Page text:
Of trial

That distinct period of time will be known as a period of trial. This word can also mean testing or tempting. It is the word used by Jesus in the Lord’s prayer “lead us not into temptation.” It is what people who desire riches fall into (1 Tim 6:9), but also what the Lord knows how to deliver his people out of (2 Peter 2:9). Interestingly, it is the word Peter uses in 1 Peter 4:12: “Beloved, do not be surprised at the fiery ordeal among you, which comes upon you for your testing.”

That is coming

The word used here literally means “about to happen; at the point of happening.” In other words, Jesus is referencing a future period of trials. He is not talking about the trials the church is already going through, but rather a future period of trial about to be revealed to his readers.

Upon the whole earth

This future period of trial will fall upon the entire earth. While some want the world to mean “only the entire known earth” (as if that was a distinction that matters to Jesus), the point is still that this period of trial will be not be local, but will in fact be global.  The phrase is expanded at the end of verse 10 to “those who dwell on the earth.” Clearly this is not some localized municipal or national event, but rather will affect all those who live on the planet.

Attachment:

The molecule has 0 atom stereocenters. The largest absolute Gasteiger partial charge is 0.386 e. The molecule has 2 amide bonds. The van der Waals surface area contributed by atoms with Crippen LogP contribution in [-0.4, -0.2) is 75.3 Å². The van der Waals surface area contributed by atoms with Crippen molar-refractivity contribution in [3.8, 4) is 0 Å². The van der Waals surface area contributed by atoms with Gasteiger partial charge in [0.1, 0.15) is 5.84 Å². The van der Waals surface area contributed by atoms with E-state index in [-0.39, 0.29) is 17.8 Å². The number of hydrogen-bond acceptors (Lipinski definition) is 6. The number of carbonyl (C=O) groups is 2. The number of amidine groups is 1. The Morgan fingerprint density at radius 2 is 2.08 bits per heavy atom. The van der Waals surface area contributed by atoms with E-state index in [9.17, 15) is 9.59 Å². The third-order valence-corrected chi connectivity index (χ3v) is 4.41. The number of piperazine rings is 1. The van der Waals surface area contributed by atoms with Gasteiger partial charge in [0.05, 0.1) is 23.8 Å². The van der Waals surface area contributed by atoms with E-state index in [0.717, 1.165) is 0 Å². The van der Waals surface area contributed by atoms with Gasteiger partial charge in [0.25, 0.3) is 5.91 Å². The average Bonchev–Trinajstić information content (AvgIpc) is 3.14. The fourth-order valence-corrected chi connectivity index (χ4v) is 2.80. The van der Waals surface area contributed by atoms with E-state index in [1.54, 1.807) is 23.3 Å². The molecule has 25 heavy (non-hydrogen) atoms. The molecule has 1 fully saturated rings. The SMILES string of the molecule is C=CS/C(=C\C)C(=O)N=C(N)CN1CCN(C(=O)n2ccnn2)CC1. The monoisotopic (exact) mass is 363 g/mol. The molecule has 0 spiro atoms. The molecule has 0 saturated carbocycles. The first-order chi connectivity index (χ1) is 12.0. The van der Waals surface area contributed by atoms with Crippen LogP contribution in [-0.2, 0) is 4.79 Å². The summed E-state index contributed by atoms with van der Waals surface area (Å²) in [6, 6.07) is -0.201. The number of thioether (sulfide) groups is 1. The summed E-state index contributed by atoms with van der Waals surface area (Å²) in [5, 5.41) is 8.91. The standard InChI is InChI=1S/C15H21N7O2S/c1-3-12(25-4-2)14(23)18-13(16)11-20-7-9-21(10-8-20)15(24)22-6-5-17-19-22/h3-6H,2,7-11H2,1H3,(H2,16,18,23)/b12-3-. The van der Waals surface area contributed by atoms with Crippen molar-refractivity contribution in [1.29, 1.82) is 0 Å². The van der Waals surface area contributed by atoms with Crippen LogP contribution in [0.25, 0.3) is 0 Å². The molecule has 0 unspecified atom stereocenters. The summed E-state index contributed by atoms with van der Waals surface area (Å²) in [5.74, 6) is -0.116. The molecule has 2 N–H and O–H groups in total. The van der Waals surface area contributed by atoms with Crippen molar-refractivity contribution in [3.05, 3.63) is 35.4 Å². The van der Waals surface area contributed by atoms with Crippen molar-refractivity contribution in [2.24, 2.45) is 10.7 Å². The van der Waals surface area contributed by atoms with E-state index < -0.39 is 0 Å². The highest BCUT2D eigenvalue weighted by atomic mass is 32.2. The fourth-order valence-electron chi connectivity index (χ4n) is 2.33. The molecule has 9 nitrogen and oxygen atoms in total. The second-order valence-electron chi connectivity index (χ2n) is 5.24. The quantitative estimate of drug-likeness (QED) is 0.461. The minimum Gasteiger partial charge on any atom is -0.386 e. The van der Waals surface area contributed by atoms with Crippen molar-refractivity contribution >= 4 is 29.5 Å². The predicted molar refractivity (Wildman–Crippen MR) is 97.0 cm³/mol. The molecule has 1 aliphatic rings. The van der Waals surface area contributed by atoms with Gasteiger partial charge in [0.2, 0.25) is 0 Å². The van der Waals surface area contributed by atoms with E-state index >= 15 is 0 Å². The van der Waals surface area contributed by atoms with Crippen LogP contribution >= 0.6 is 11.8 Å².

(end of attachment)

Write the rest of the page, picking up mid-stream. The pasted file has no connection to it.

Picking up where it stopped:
To try

This period of trials has an objective: to try people. This is the same word used earlier, hence the ESV (“hour of testing that is coming…to test”). The one sending the trial—God—has a goal, to expose the people that “dwell on the earth” as falling short of his standard. It’s the word used to describe how the Pharisees demanded Jesus perform a sign to prove that he was the Messiah (Mat 16:1), the same concept for which Jesus rebuked the crowds later (“Why are you testing me, you hypocrites?” 22:18).